Monday, October 13, 2008

Summer & Winter: Threading

By Leigh

In my last post (Summer & Winter: A Basic Definition), several threading characteristics were mentioned. While threading alone does not make the weave what it is, it is still a very important part of it.

Summer & winter is a unit weave. Threading units consist of the least number of threads necessary to define a weave. For summer & winter, each threading unit must:

  • Have four warp ends which:
    • Include both tie-down ends
    • Use only one of the pattern ends
  • Alternate tie-down and pattern ends
For four shafts, that give us two units to work with:

Shafts 1 through 4More shafts would give us more units:

Shafts 5 through 8Etc. Designing comes in deciding which units to use, and how many times to repeat them.

As you can see, the number of units we can use depends upon the number of shafts we have available. I can have two less units than I have shafts. In the example above, shafts 1 and 2 are being used for the tie-down ends leaving shafts 3 through 8 to make the pattern. To use all eight units, I would need a 10-shaft loom.

One thing that units lend themselves to, is profile drafts, which I've attempted to explain in a separate post, here.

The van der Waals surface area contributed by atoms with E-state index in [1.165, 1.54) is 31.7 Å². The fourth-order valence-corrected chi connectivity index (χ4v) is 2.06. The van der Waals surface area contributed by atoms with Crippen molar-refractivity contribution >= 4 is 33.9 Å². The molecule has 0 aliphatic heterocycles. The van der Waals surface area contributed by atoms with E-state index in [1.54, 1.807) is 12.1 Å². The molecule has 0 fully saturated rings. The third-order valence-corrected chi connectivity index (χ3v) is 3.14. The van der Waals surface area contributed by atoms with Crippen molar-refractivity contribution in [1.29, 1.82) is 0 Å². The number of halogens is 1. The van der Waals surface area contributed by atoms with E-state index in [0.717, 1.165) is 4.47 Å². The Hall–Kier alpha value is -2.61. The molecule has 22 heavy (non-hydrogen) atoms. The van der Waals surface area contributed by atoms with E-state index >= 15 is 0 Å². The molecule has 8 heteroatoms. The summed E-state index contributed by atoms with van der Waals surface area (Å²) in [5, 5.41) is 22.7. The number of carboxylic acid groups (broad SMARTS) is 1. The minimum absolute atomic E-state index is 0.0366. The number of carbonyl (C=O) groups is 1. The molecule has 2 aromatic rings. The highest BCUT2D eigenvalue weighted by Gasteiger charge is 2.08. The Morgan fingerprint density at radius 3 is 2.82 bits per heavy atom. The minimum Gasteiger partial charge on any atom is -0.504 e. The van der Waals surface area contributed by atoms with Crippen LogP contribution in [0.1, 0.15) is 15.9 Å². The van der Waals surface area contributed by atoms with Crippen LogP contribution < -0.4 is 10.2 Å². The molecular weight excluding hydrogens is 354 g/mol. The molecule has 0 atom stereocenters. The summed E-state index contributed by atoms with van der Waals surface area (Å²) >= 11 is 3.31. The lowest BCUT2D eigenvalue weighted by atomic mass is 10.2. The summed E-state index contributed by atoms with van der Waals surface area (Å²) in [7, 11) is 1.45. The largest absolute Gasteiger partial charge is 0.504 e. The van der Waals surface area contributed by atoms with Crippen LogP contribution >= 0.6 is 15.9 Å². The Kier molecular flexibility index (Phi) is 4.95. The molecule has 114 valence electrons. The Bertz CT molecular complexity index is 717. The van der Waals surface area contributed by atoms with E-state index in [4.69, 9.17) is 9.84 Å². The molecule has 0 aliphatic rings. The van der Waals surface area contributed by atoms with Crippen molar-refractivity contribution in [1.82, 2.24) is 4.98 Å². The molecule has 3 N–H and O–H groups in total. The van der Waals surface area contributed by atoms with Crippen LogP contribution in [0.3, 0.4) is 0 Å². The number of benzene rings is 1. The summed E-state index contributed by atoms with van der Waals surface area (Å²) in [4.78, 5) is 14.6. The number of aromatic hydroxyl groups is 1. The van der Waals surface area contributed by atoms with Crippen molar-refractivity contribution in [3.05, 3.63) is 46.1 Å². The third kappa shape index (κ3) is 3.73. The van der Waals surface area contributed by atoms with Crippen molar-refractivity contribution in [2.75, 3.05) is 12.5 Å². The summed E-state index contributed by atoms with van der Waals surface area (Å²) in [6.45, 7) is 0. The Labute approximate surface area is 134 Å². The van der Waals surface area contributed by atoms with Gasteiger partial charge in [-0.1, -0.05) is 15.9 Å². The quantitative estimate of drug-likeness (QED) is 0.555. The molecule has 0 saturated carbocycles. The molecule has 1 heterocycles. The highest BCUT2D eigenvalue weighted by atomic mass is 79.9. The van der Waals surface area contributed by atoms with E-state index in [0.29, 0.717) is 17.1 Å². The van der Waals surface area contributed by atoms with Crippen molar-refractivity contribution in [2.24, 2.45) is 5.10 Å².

Posted 13 Oct. 2008 at

Related Posts:
Summer & Winter: A Basic Definition
Summer & Winter: Tie-Up
Summer & Winter: Treadling
Profile Drafts
Summer & Winter: Structure and Theory


bspinner said...

These two installments on summer and winter and block weave are very informative.
I love block weaves. They are so much fun to design with, especially huck lace.

Anonymous said...

It's times like these that I wish I had more shafts to play with. Thanks, Leigh.

Julie said...

You are always a teacher! Its getting closer to the time when I can get my loom.

Leigh said...

I appreciate the comments, ya'll.

Barb, I'm muddling through all of this with an aim to design for S&W. I can follow a draft well enough, but am clueless as to write my own. I realize that I have to understand what is going on in order to do that though. Hopefully I'll on my way to doing that soon!